The solution was the duck and cover campaign, of which Duck and Cover was an integral part. Shelters were built, drills were held in towns and schools, and the film was shown to schoolchildren. According to the United States Library of Congress (which declared the film "historically significant" and inducted it for preservation into the National Film Registry in 2004), it "was seen by millions of schoolchildren in the 1950s."

Other media[edit]

The song Bert the Turtle (Duck and Cover), performed by Dick Baker, was released as a commercial recording by Coral Records and accompanied by a color campaign pamphlet. It sold 3 million copies.[4]

Accuracy and usefulness[edit]

Test shot Nectar of Operation Castle produced a yield of 1.69 megatons. Note the distinctive near instantaneous double flash, with the second being brighter than the sun, and the blast wave slowly, by comparison, spreading out turning the calm Elugelab ocean water a frothy white as it passes. The maximum average nuclear fireball radius is approximately 1.3 to 1.5 km (0.81 to 0.93 mi).[5] The outdoor blast and thermal burn LD50s would be 8 and 12 km respectively.[5][6] Assuming personnel did not take any prompt countermeasures.

While this (or any) tactic would be useless for someone at ground zero during a surface burst nuclear explosion, it would be beneficial to the vast majority of people who are positioned away from the blast hypocenter: both the thermal pulse of some weapons and the shrapnel from all weapons (particularly from shattered windows)[7] could be evaded, at least in part. In particular, higher yield thermonuclear weapons have thermal pulses which last for several seconds.[8] By promptly putting something between yourself and the fireball during these crucial couple of seconds, you could avoid or reduce the severity of the burns you would have otherwise received. For those not at ground zero, like the delay between lightning and thunder, there would be a delay between the flash (indicating the need to duck and cover) and the arrival of the blast wave, which will shatter windows turning non safety glass into shards of sharp missiles, and cause other blast or impact injuries.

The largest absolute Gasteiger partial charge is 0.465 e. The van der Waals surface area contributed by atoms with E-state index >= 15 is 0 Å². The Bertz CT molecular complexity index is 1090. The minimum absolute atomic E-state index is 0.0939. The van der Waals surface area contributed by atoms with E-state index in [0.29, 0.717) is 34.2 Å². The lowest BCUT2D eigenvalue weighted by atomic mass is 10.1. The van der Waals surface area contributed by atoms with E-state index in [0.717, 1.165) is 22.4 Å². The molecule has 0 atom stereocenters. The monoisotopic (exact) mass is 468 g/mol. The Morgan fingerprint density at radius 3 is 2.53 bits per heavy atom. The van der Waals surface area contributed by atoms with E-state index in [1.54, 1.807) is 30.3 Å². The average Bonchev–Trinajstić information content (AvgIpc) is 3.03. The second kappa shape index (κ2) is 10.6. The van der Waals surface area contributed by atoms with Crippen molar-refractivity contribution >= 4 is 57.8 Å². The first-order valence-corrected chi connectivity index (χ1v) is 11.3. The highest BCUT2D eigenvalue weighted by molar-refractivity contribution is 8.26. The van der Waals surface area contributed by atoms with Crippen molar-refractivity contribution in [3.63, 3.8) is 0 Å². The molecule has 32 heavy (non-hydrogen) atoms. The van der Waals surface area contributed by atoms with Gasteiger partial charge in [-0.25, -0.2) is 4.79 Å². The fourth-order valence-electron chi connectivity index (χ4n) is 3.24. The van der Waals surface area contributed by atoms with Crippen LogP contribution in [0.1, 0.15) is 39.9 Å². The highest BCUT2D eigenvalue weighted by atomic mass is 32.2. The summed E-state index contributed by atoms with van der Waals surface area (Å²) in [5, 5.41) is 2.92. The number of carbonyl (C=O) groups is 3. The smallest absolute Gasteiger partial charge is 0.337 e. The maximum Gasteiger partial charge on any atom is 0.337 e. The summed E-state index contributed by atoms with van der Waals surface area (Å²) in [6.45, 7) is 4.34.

To highlight the effect that being indoors can make, despite the lethal radiation & blast zone extending well past her position at Hiroshima,[9] Akiko Takakura survived the effects of a 16 kt atomic bomb at a distance of 300 meters from the hypocenter, with only minor injuries, due in most part to her position in the lobby of the bank of Japan, a reinforced concrete building, at the time of the nuclear explosion.[10][11] In contrast, the unknown person sitting outside, fully exposed, on the steps of the Sumitomo bank, next door to the bank of Japan, received lethal third degree burns and was then likely killed by the blast, in that order, within 2 seconds.[12]